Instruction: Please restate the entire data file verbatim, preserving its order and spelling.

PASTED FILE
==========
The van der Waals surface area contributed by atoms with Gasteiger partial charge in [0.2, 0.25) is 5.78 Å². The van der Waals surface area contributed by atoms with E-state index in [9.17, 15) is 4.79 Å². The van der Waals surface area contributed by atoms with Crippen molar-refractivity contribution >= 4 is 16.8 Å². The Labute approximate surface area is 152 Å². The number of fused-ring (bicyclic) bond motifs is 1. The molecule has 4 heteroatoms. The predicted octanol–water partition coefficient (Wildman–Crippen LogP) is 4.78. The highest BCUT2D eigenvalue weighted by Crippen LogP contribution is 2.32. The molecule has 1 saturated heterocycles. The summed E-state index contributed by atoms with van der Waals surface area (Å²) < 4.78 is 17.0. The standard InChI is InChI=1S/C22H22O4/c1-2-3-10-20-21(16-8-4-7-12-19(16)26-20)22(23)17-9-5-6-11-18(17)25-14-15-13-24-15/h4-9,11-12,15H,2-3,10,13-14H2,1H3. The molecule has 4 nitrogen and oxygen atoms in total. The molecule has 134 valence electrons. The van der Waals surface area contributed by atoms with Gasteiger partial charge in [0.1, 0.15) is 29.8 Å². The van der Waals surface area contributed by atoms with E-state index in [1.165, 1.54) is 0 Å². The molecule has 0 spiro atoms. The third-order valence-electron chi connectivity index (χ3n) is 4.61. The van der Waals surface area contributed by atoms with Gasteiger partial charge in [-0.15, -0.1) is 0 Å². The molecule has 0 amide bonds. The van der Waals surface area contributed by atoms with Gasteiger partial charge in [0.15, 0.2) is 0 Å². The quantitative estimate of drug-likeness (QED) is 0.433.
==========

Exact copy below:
The van der Waals surface area contributed by atoms with Gasteiger partial charge in [0.2, 0.25) is 5.78 Å². The van der Waals surface area contributed by atoms with E-state index in [9.17, 15) is 4.79 Å². The van der Waals surface area contributed by atoms with Crippen molar-refractivity contribution >= 4 is 16.8 Å². The Labute approximate surface area is 152 Å². The number of fused-ring (bicyclic) bond motifs is 1. The molecule has 4 heteroatoms. The predicted octanol–water partition coefficient (Wildman–Crippen LogP) is 4.78. The highest BCUT2D eigenvalue weighted by Crippen LogP contribution is 2.32. The molecule has 1 saturated heterocycles. The summed E-state index contributed by atoms with van der Waals surface area (Å²) < 4.78 is 17.0. The standard InChI is InChI=1S/C22H22O4/c1-2-3-10-20-21(16-8-4-7-12-19(16)26-20)22(23)17-9-5-6-11-18(17)25-14-15-13-24-15/h4-9,11-12,15H,2-3,10,13-14H2,1H3. The molecule has 4 nitrogen and oxygen atoms in total. The molecule has 134 valence electrons. The van der Waals surface area contributed by atoms with Gasteiger partial charge in [0.1, 0.15) is 29.8 Å². The van der Waals surface area contributed by atoms with E-state index in [1.165, 1.54) is 0 Å². The molecule has 0 spiro atoms. The third-order valence-electron chi connectivity index (χ3n) is 4.61. The van der Waals surface area contributed by atoms with Gasteiger partial charge in [-0.15, -0.1) is 0 Å². The molecule has 0 amide bonds. The van der Waals surface area contributed by atoms with Gasteiger partial charge in [0.15, 0.2) is 0 Å². The quantitative estimate of drug-likeness (QED) is 0.433.